ICE wants to use facial recognition to track people threatening its agents online

Prosecutions for online threats against law enforcement are fairly uncommon.
Prosecutions for online threats against law enforcement are fairly uncommon.
Image: REUTERS/Lucy Nicholson
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US Immigration and Customs Enforcement (ICE) believes at least 12 of its senior officials are potential targets of violent attacks, according to a request for bids reviewed by Quartz.

“Over the last two years, ICE has experienced an increased level of external threat activity directed towards its Senior leaders, personnel and facilities,” the solicitation says. “Much of this threat activity originates from social media and online postings and has since expanded to physical attacks on ICE facilities and the homes of ICE employees. In order to prevent adversaries from successfully targeting ICE Senior leaders, personnel and facilities, ICE requires real-time threat mitigation and monitoring services.”

The document, which estimates that no fewer than 115 additional ICE employees and facilities are also at risk, says ICE is interested in monitoring social media and the dark web, as well as harnessing facial recognition capabilities that would find “all relevant information associated with the subject,” based on an individual photograph. The agency would also like to know which websites someone visited just before making a threat, obtain any deleted threats or relevant messages they may have posted, and have the ability to pinpoint a target’s exact location.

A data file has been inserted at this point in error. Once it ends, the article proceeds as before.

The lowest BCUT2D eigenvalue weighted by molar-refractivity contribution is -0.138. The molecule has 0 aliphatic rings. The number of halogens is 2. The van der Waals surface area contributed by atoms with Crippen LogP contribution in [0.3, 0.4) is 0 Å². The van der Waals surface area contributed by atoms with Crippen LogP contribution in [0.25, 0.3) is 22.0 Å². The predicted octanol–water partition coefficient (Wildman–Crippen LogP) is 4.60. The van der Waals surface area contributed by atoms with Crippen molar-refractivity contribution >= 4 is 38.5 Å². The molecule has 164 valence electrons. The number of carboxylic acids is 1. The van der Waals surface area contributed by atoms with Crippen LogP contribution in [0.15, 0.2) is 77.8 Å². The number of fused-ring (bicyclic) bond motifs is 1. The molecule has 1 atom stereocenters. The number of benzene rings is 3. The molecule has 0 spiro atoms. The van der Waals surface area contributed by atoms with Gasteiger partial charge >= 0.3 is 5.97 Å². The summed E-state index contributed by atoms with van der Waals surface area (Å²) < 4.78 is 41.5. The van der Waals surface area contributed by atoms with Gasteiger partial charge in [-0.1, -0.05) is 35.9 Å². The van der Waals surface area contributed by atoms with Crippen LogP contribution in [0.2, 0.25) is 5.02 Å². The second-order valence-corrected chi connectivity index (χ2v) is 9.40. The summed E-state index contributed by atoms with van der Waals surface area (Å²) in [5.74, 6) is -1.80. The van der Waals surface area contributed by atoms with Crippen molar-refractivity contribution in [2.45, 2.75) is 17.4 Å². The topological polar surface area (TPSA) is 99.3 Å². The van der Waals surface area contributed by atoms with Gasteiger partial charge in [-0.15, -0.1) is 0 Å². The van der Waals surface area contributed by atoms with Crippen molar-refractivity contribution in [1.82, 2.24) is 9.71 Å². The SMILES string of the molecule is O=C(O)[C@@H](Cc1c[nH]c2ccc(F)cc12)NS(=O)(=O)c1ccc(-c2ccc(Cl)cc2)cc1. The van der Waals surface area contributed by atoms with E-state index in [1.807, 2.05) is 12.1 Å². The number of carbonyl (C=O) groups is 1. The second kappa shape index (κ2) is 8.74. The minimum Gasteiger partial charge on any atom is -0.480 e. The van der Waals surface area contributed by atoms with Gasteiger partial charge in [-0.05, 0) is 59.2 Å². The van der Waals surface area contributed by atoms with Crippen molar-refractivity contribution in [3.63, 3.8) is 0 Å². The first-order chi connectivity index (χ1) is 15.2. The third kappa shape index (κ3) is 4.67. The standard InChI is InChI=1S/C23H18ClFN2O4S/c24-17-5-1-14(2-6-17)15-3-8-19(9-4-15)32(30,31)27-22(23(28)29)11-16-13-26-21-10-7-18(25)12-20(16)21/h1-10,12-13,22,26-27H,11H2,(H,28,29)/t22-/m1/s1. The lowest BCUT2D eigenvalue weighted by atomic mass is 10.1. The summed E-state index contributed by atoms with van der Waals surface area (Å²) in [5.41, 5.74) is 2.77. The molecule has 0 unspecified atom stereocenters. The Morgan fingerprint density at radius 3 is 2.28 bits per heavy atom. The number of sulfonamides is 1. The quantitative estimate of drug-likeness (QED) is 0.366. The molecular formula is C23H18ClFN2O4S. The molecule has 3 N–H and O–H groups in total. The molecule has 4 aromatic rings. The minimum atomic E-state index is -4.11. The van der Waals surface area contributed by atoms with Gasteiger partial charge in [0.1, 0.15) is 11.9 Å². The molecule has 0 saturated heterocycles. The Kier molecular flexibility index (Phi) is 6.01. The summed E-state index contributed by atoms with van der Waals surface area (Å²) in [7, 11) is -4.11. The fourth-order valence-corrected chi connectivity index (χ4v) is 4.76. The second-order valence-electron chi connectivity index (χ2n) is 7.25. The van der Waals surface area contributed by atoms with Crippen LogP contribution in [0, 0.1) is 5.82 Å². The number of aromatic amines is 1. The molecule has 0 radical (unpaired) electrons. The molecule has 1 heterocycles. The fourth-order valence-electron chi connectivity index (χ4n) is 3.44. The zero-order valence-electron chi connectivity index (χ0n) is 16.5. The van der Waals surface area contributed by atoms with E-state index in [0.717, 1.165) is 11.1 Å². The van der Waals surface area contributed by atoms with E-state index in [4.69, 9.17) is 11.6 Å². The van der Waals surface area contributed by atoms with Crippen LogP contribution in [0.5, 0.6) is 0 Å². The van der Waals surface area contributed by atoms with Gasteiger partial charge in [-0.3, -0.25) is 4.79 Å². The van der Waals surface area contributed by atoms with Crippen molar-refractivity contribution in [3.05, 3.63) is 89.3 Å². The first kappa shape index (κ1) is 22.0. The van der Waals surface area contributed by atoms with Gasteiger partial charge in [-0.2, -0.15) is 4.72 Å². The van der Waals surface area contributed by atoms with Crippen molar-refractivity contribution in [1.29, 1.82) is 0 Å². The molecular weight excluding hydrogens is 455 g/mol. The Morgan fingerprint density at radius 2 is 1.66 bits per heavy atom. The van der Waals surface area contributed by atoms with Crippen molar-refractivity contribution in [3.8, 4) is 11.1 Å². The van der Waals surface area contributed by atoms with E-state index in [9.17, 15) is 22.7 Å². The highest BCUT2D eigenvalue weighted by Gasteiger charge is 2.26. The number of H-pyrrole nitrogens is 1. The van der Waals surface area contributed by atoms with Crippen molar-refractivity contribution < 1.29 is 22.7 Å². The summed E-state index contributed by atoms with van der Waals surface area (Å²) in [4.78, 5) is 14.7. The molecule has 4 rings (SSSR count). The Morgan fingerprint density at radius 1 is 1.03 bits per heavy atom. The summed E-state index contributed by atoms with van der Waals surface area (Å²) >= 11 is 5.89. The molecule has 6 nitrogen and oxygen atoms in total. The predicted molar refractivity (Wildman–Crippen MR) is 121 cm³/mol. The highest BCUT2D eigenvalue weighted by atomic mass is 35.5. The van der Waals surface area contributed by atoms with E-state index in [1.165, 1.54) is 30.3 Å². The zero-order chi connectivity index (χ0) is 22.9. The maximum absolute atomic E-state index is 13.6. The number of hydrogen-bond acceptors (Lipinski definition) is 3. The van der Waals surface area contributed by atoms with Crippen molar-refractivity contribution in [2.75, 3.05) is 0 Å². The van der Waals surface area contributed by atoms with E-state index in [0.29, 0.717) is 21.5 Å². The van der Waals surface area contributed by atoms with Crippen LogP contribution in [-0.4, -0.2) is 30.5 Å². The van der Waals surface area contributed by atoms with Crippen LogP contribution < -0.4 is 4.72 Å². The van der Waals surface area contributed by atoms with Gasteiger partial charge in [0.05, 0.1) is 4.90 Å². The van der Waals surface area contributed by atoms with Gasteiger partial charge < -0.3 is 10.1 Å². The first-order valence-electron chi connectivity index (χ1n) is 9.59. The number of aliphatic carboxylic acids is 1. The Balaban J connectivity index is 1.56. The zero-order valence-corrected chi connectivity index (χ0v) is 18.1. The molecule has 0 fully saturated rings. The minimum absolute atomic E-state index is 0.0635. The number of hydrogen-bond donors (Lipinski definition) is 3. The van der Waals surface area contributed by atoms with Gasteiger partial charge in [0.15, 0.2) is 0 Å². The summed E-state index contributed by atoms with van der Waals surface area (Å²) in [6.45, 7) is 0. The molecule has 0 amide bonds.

Enforcing US president Donald Trump’s so-called zero-tolerance immigration policy has led to “unprecedented public scrutiny and criticism,” according to the Associated Press, which cited ICE officials who said employees have been “threatened at their homes” and have had personal information exposed online.

ICE has separated the apparent targets, and corresponding requests for support, into three “tiers.” Tier 1 will consist of ICE’s senior leadership, with a “minimum 12 targets,” and upon request, members of their immediate families. Tier 2 will consist of “ICE employees and facilities in general,” with a minimum 100 targets, and tier 3 will be an ad hoc group of at least 15 specific ICE employees or facilities.

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ICE is requesting both constant, real-time monitoring of dozens of sites online, as well as “proactive monitoring.” Along with an overall analysis of social media sentiment over a set period of time, ICE is looking for a contractor that can analyze individuals and organizations making threats against it. This includes creating psychological profiles, aggregating past threats they may have posted on social media, their proclivity for violence, and information regarding their ability to carry out a threat, such as postings that include pictures of weapons, references to acts of violence, or “empathy or affiliation with a group which has violent tendencies.”

Although ICE claims at least 127 employees and facilities are under threat, prosecutions for threatening ICE agents are fairly uncommon. Last year, authorities arrested a New Jersey man for threatening ICE agents on Twitter. One tweet read: “We need to kill all ICE agents.”

In a notable 2018 case, authorities arrested a 33-year-old man for tweeting an offer to pay $500 to anyone who killed an ICE agent. The government considered the tweet the same as seeking a hitman to pull off a “contract murder,” and charged him with making interstate threats.

Defense lawyers argued that their client was simply “making a hyperbolic statement in a political environment where the president of the United States and his supporters repeatedly use similar language to make a political point.” This past December a jury found him not guilty.

ICE did not respond to Quartz’s requests for comment.